photo by Lonnie Timmons III, The Plain Dealer

CLEVELAND, Ohio — The Soldiers and Sailors Monument on Public Square reopened Saturday morning, in a patriotic ceremony with songs from the Singing Angels, a flag ceremony by Civil War reenactors, and remarks from dignitaries who recalled the contribution of Ohio’s volunteers in the war that began in 1861.

Linda and Bill Krahl of Mayfield were among the 150 or so people drawn to the festivities.

“We are Civil War historians, and we’ve gone to many of the battlefields,” said Linda, whose great-great-grandfather David Houser fought for the 9th Ohio Volunteer Cavalry, and “marched with Gen. Sherman to the sea.”

Her husband added, “We’ve always felt this is one of the best examples of statuary anywhere.”

Cleveland’s 116-year-old Civil War memorial made its post-restoration debut after two years and $2 million of work that brought back the original hues of the museum’s interior, including its contrasting rose and ivory marble columns and stained-glass windows.

Bob Dasher of Highland Heights was the restoration artist responsible for the colorization. Peter Billington of Cleveland Heights did the stained glass.

New lighting illuminates the refreshed features inside, including bronze relief sculptures of Civil War scenes.

The restoration makes it easier to read the interior’s etched-in-marble names, listing the 9,000 Cuyahoga County residents who served the Union.

Janet Waffler of North Ridgeville and her friend Sandra Kaye of Garfield Heights are reenactors. Both were dressed in authentic reproduction gowns, complete with hoop skirts. (No synthetic fibers; only cotton, linen, silk or wool allowed.)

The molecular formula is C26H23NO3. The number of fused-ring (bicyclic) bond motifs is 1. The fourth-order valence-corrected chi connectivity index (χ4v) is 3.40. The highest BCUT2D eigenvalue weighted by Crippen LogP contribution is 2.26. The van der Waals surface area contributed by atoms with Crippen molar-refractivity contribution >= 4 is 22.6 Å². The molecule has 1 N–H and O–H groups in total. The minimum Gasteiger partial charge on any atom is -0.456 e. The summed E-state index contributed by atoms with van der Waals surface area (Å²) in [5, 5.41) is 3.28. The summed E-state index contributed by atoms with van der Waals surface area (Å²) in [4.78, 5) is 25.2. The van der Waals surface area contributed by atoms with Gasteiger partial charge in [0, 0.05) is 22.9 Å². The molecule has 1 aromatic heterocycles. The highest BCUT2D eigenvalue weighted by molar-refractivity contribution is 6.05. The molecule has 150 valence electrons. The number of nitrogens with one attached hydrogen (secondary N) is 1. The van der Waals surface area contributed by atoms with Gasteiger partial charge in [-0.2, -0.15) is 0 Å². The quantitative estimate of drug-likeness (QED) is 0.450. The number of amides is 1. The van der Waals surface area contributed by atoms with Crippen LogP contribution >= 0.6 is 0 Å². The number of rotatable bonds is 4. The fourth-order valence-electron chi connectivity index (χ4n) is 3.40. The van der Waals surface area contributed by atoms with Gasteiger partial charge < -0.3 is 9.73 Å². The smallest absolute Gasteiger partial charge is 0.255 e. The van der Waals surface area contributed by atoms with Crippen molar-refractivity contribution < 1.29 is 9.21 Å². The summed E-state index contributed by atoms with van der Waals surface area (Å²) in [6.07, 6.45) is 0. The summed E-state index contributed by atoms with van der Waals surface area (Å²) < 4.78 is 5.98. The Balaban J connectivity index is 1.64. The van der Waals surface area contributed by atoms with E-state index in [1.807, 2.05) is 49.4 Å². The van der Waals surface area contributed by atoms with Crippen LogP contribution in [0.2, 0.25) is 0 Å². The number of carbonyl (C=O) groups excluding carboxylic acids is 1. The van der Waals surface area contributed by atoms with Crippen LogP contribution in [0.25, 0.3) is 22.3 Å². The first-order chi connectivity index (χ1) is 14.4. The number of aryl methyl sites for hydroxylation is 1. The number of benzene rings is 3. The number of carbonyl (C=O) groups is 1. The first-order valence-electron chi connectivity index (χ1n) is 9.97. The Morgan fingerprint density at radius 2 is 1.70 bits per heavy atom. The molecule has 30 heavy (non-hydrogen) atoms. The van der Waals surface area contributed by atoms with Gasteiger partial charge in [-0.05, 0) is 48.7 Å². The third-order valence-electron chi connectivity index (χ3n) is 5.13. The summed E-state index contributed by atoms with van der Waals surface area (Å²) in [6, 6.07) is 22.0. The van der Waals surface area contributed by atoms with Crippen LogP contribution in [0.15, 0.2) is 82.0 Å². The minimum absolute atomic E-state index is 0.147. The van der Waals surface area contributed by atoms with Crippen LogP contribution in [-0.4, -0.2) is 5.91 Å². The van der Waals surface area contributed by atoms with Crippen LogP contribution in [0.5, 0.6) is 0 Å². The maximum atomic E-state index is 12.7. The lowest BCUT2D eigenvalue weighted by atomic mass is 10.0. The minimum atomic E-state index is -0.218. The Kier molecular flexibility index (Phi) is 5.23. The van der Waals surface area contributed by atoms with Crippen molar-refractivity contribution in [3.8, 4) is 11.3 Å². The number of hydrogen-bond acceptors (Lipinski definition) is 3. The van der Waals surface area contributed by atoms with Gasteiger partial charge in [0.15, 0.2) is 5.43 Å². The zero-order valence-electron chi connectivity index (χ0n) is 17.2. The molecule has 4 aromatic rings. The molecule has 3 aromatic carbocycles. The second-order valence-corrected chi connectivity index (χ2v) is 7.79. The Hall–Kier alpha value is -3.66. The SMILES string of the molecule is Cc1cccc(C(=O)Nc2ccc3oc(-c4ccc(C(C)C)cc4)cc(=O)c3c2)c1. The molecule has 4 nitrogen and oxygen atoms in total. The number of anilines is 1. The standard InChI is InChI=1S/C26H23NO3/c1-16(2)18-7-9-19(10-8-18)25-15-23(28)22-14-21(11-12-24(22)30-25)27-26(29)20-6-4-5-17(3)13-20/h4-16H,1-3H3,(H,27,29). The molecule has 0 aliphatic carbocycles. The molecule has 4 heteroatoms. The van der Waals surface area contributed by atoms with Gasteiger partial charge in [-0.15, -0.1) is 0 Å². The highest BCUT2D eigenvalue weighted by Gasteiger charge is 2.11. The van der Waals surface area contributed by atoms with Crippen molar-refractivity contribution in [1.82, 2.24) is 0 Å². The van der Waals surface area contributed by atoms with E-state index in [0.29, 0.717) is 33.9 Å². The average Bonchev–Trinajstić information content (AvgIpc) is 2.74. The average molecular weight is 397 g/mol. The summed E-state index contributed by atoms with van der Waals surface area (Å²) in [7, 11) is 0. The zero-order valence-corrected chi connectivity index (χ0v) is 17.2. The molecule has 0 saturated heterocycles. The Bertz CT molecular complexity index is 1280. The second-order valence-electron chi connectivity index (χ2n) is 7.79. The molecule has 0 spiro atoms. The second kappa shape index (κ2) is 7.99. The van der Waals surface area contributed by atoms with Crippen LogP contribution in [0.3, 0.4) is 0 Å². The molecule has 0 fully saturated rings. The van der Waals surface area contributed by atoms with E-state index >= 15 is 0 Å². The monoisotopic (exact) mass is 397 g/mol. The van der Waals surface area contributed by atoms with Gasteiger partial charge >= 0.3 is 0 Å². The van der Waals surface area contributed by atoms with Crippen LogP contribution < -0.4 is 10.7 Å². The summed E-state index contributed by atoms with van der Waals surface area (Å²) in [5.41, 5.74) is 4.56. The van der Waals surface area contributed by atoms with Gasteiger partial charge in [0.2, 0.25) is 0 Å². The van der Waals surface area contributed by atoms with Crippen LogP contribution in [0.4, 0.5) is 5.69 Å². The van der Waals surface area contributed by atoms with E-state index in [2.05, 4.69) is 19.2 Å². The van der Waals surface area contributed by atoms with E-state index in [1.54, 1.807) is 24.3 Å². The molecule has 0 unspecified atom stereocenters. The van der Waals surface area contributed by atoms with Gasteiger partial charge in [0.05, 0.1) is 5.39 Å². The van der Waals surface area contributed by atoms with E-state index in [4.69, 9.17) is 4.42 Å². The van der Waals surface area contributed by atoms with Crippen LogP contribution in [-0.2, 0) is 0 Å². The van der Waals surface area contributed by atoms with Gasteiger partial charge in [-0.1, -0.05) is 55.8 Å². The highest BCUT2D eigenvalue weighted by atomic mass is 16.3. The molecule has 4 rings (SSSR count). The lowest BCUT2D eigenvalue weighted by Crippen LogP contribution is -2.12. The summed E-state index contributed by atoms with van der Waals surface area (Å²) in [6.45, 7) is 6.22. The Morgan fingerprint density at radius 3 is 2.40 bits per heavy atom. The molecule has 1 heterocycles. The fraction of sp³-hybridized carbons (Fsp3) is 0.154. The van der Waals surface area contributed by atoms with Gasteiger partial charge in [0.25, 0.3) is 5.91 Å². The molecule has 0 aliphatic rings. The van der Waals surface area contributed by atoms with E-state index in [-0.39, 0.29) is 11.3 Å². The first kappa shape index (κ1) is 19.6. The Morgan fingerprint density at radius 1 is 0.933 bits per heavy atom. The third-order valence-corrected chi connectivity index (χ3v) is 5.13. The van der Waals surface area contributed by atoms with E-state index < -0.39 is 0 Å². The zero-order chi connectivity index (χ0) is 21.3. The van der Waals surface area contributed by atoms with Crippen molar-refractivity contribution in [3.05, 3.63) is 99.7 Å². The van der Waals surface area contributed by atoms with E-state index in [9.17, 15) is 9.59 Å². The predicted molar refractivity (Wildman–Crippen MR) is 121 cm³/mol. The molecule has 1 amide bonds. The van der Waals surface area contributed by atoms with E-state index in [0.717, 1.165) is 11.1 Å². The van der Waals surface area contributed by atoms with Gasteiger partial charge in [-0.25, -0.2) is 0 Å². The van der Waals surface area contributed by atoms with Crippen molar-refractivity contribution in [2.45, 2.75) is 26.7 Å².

Waffler said, “I was here a year ago, and you couldn’t read the names. Now it’s easy to see them.”

The gardens surrounding the monument also have been reconstructed.

The Soldiers and Sailors monument, which opened in 1894, was designed by prominent Cleveland sculptor-architect Levi Scofield, who worked on it for 7-1/2 years.

Among those on the exterior stage for Saturday’s ceremony were keynote speaker Gov. Ted Strickland, Cuyahoga County Commissioner Peter Lawson Jones, U.S. Rep. Dennis Kucinich and Cleveland City Councilman Joe Cimperman.

Strickland gave a synopsis of what happened in the Ohio Legislature on April 12, 1861, when a state senator interrupted the Senate’s leader to say, “Mr. President, the telegraph announces that the secessionists are bombarding Fort Sumter.”

The Civil War had begun. President Abraham Lincoln asked for 13,000 volunteers from Ohio. Instead, 30,000 came forward. By the end of 1864, more than 300,000 Ohioans had served.

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Story Compliments Of The Cleveland Plain Dealer

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